The pandemic highlights the need for support for women and minority-owned businesses.
EDMONDS, Wash. – They can joke about it now, but during a pandemic, life in Agent Vida no laughing matter.
Amalia Martino, owner of marketing and communications firm based in Edmonds, said: “We just prayed that we could make enough money to pay our salaries and find out what happens next. “.
Martino said navigating relief funds during the pandemic is a full-time job.
She feels lucky to have someone who has helped her through this process.
“I was lucky to have a relationship with a banker who could mentor me,” says Martino. “If I didn’t have someone I could call and ask for help, that would be a different story.”
Women and ethnic minority-owned businesses fail more often than others during the pandemic — even though the government has funds to help them survive.
In Snohomish County alone, 30% to 40% of women and minority-owned businesses don’t even bother applying for COVID relief money.
That attitude is something business leaders are planning to change.
“This is going to be something new for Snohomish County,” said Garry Clark, executive director of the Economic Union of Snohomish County.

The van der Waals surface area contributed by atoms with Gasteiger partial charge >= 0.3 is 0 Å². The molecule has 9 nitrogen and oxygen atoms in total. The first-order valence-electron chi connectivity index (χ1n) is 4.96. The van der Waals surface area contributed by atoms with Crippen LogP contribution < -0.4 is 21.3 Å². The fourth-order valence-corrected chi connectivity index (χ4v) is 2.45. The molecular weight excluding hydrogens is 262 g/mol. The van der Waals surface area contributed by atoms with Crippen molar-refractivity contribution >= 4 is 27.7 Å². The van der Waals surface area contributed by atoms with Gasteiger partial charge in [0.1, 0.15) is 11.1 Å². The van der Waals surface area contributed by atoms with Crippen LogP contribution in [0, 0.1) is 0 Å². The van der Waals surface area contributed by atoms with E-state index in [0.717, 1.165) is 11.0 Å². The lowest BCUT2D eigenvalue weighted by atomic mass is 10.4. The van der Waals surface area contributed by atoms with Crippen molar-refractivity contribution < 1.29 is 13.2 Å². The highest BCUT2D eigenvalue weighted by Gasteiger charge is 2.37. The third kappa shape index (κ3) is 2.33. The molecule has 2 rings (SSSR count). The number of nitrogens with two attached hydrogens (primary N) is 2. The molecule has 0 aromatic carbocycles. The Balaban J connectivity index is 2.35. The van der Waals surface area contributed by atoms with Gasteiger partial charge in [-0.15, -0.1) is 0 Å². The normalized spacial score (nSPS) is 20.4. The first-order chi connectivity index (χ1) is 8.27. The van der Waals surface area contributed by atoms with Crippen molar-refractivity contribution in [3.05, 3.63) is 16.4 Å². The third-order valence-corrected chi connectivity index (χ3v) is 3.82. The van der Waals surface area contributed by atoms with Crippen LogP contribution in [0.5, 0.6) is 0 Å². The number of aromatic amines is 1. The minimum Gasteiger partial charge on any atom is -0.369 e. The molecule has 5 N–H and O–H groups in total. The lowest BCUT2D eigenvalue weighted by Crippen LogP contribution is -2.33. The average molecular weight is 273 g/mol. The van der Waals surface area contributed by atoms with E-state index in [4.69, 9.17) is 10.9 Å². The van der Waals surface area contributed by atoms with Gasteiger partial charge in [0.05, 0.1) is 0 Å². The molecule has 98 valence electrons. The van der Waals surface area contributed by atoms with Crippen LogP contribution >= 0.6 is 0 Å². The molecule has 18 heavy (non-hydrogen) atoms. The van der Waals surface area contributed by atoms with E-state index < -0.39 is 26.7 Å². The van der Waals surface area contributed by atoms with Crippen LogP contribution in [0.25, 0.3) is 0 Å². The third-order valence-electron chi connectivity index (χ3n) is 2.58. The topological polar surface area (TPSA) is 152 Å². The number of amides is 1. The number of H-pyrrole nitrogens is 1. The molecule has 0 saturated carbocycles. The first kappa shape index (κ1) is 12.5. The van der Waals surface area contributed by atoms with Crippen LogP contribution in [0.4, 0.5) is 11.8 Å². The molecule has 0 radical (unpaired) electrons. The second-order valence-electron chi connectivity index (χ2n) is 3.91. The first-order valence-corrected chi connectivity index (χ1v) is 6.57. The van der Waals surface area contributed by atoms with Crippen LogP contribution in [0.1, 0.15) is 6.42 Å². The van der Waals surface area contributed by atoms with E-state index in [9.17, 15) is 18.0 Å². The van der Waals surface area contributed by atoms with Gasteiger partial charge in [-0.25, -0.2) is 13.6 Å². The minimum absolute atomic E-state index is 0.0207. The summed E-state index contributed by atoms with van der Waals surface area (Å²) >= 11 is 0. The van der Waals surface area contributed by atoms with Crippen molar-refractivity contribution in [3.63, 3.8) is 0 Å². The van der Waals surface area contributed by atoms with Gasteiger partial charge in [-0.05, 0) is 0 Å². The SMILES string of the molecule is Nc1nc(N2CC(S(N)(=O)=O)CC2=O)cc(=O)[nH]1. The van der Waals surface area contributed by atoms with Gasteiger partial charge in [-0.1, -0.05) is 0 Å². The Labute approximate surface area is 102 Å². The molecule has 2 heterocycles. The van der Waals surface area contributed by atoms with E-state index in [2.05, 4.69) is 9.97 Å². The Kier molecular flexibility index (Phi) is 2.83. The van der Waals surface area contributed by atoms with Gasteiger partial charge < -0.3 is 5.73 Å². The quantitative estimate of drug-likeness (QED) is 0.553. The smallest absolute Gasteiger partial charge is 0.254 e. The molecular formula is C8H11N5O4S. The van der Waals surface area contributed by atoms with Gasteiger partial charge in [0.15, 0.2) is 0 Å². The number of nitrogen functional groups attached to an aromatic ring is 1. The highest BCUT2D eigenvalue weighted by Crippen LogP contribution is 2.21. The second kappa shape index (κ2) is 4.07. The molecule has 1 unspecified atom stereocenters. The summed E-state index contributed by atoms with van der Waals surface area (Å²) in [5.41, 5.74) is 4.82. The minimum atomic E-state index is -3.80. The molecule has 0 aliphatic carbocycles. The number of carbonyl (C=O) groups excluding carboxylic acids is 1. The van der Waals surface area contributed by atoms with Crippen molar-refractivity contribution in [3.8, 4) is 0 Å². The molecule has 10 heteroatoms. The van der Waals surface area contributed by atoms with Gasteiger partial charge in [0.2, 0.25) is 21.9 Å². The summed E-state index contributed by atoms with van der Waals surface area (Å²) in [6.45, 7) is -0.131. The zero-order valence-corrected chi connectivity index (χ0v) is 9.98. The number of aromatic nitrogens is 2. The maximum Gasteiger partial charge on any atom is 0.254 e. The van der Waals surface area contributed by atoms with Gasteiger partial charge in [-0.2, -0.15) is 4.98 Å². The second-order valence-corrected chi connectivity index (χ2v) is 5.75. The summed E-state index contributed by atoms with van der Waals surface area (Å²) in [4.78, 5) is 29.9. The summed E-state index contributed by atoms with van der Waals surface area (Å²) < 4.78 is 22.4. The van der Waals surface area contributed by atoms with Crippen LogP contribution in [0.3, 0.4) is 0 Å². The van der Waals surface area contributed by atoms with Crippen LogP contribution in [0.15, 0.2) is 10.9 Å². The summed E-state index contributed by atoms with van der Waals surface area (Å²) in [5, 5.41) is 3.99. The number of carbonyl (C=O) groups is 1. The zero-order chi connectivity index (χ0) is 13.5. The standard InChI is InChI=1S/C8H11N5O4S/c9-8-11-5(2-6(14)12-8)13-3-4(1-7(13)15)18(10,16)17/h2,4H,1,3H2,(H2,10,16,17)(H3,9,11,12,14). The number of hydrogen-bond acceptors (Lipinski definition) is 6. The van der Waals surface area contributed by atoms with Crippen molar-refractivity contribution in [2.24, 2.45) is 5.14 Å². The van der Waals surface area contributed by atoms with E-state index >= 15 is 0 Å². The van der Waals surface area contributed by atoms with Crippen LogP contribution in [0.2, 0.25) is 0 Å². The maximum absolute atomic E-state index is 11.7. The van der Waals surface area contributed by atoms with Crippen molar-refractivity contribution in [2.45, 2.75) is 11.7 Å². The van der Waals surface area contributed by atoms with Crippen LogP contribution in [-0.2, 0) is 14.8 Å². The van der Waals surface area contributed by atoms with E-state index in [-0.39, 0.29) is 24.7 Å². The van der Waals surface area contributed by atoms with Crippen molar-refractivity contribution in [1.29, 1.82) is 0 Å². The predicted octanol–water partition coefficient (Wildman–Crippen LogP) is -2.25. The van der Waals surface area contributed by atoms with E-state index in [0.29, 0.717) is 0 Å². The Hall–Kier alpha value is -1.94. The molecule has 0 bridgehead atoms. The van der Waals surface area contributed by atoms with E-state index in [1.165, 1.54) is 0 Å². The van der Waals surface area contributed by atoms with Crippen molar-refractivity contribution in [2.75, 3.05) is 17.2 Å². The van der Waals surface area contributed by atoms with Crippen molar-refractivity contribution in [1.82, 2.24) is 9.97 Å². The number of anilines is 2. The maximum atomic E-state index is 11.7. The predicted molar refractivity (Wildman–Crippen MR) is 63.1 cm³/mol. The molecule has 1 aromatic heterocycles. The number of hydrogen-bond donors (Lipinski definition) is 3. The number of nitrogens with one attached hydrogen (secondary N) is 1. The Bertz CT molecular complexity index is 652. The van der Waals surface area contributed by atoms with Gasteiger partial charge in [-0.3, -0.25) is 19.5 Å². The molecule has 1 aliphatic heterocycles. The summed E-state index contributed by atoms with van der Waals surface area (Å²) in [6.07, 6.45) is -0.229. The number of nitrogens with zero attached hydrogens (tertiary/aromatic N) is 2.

A new chamber of commerce is being established to serve women and people of color.
Clark believes that language barriers, trust issues and a lack of connection in the BIPOC community often keep people from seeking help with their business — or even starting one.
A 2016 Stanford University study found that startups owned by blacks were more often denied loans than whites, regardless of their credit score.
The BIPOC Chamber will act as a business incubator and safety net for the community.
“This allows BIPOC/women-owned businesses to start from scratch. It also helps struggling businesses. We’ll let them know that there are some options available to you,” Clark said. .
“I feel like we’re making up for lost time — trying to access and maintain access to things that previously excluded us,” adds Martino. “As a Black business owner, you feel you have to get ahead of the rest, and that’s hard.”
Now, life in La Vida is good — and it just keeps getting better — knowing that BIPOC businesses are being supported.
“There are a lot of questions and sometimes it’s hard to get answers,” says Martino. “It’s hard to show up and vulnerable. I think the BIPOC chamber will provide that space.”
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